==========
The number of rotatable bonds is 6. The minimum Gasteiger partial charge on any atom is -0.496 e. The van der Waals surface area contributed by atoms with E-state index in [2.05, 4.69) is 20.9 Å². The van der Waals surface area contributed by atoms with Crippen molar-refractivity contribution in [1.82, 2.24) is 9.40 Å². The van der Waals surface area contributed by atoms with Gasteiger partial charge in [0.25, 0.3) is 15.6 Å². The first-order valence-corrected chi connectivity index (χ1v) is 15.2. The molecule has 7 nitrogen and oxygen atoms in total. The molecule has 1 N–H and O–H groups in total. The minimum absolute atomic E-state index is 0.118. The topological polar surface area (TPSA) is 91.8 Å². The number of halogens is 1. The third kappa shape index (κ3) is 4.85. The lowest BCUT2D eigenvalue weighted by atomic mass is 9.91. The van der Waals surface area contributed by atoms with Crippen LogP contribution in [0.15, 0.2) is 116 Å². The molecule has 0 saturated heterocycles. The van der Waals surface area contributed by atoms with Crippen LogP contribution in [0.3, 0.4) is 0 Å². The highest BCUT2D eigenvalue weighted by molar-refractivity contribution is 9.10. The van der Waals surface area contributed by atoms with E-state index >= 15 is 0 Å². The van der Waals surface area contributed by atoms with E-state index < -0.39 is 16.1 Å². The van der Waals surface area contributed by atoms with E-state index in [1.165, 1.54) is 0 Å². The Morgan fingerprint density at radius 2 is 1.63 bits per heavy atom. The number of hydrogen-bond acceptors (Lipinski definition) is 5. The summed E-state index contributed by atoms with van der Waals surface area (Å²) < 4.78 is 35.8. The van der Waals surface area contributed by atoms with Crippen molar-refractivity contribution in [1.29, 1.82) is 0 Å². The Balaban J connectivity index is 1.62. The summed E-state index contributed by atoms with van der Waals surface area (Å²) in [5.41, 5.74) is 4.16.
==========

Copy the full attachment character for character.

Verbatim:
The number of rotatable bonds is 6. The minimum Gasteiger partial charge on any atom is -0.496 e. The van der Waals surface area contributed by atoms with E-state index in [2.05, 4.69) is 20.9 Å². The van der Waals surface area contributed by atoms with Crippen molar-refractivity contribution in [1.82, 2.24) is 9.40 Å². The van der Waals surface area contributed by atoms with Gasteiger partial charge in [0.25, 0.3) is 15.6 Å². The first-order valence-corrected chi connectivity index (χ1v) is 15.2. The molecule has 7 nitrogen and oxygen atoms in total. The molecule has 1 N–H and O–H groups in total. The minimum absolute atomic E-state index is 0.118. The topological polar surface area (TPSA) is 91.8 Å². The number of halogens is 1. The third kappa shape index (κ3) is 4.85. The lowest BCUT2D eigenvalue weighted by atomic mass is 9.91. The van der Waals surface area contributed by atoms with Crippen LogP contribution in [0.15, 0.2) is 116 Å². The molecule has 0 saturated heterocycles. The van der Waals surface area contributed by atoms with Crippen LogP contribution in [0.3, 0.4) is 0 Å². The highest BCUT2D eigenvalue weighted by molar-refractivity contribution is 9.10. The van der Waals surface area contributed by atoms with E-state index >= 15 is 0 Å². The van der Waals surface area contributed by atoms with E-state index < -0.39 is 16.1 Å². The van der Waals surface area contributed by atoms with E-state index in [1.165, 1.54) is 0 Å². The Morgan fingerprint density at radius 2 is 1.63 bits per heavy atom. The number of hydrogen-bond acceptors (Lipinski definition) is 5. The summed E-state index contributed by atoms with van der Waals surface area (Å²) < 4.78 is 35.8. The van der Waals surface area contributed by atoms with Crippen molar-refractivity contribution in [1.29, 1.82) is 0 Å². The Balaban J connectivity index is 1.62. The summed E-state index contributed by atoms with van der Waals surface area (Å²) in [5.41, 5.74) is 4.16.